Sometime early on between 2505 and 2696, the other seven galaxies were discovered, and the inhabitants of the Far Colonies expanded onto these areas. At the time of first discovery, these areas of space were thought to be separate galaxies, but it was soon discovered that the seven other zones were far-off areas of our own galaxy. By then the moniker ‘galaxy’ had become commonplace, so it remained in use.
In 2696 the Far Colony expansion programme reached the stage where a more diverse administrative body was required to maintain order within the area. The Galactic Go-operative of Worlds charter was passed.
The date of Commander Jameson’s death is taken from the manual of Frontier, and from this we can work out the approximate time that Elite is set, since Jameson is obviously intended to be the Jameson from Elite save-game fame. Since Jameson probably devoted a few years to the pursuit of Elite status, we can assume that he started a family relatively late in life, say around 25-30 years old (assuming that he started his space career at about 20 years old). Given that he is presenting a ship to his grandchildren, we can assume that space flight is a family tradition, so we can assume the same about his children – they started families at around 25-30 years of age. Assume the grandchild represented in Frontier is about 20. That gives us about 70-80 years passing between the start of Elite and the start of Frontier. Using this logic, we can say that Elite is set around 3125.
NOTE: thanks to some very good deductive work from Commander McLane on the Oolite forums, it has been noted that the above timescales do not work in relation to Jameson's age. James starts his career in 3125 but is born some time before that, which I did not take into account when adding all that up. In addition, there's too much time between Jameson starting a family at 30ish and the posited next generation in about 30 years. In the timeline as it stands now I've pushed Jameson into having kids in his 40s and specifically having the child that will give rise to the heir mentioned in Frontier when he's 42. That also means that the man can have about 20 years of his favourite career before trading in his wings for a bag of nappies. I've added some notes on the Jameson family to the timeline.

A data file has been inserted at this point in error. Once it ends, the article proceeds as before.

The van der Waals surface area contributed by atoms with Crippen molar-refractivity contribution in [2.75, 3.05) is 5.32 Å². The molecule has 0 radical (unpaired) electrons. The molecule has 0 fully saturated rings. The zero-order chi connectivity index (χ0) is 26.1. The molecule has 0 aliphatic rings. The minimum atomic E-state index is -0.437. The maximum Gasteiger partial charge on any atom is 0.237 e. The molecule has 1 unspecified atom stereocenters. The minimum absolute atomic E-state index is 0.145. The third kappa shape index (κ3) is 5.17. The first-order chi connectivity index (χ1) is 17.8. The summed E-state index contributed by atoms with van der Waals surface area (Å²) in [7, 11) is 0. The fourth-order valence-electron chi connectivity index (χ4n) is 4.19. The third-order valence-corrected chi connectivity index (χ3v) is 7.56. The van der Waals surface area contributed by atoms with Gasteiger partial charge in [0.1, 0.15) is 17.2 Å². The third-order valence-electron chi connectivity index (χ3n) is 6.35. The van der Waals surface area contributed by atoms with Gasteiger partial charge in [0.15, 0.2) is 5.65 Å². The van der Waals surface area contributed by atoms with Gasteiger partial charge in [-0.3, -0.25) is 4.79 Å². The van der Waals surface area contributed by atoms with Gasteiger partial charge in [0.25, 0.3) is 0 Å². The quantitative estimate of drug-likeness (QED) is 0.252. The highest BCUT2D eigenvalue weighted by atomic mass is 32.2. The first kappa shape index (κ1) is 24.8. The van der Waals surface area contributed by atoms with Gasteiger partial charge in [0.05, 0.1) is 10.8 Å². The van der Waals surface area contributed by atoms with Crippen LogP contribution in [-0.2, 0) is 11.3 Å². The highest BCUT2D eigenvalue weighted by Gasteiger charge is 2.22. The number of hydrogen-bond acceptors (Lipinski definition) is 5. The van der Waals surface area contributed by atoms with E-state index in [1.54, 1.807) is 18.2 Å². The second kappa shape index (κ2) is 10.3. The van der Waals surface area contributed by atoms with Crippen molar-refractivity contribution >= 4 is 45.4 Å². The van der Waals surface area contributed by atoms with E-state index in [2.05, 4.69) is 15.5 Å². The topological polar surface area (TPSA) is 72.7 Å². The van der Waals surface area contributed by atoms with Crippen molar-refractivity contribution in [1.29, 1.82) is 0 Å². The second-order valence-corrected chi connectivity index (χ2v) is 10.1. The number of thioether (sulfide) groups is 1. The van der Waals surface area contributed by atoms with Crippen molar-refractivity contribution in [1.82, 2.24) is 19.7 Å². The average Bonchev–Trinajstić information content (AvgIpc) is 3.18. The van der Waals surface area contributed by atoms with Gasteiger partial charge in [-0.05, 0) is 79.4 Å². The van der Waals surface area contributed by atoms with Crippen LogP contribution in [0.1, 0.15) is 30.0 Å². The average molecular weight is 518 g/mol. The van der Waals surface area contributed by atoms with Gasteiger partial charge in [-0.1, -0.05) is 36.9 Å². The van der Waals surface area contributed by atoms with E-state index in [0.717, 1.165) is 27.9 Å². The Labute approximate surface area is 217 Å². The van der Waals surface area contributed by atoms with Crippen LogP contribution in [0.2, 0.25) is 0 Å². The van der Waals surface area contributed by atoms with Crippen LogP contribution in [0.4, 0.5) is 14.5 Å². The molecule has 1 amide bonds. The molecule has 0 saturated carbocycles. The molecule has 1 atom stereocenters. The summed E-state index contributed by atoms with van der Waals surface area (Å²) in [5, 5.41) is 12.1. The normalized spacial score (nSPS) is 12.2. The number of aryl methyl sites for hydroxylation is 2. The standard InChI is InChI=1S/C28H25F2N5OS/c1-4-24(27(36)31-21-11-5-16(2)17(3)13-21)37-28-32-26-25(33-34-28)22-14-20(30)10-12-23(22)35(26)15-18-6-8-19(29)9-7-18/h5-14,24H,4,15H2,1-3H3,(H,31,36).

As a side note, several things were changed when versions of Elite were ported to more advanced computer systems such as the Archimedes, Amiga and Atari ST. These could be thought of as representing the changing technology (such as the more advanced docking computer, improved sensor resolution etc.) and thus the advance of time. Dodo stations also make more regular appearances, hereby signifying that time has gone on as space stations are a little more time-consuming to replace (think about relocating six square kilometres worth of people and equipment for a start…)
For these reasons, I think of the 16 bit versions of Elite as representing a further 8-10 years of technological evolution. Hence, Amiga Elite (which was the particular version I owned) could be set around 3134.
We can also extrapolate the approximate time frame of the Dark Wheel novella from this (using logic that is a little more fuzzy, but grounded in the available evidence). The Faraway system mentioned in TDW is not represented in the game. The Faraway system involved a lot of careful positioning of ships to ensure correct hyperspace transit. This does not happen in the game, so we can say that a superior system has superseded the Faraway system. Hence TDW takes place a little before the game.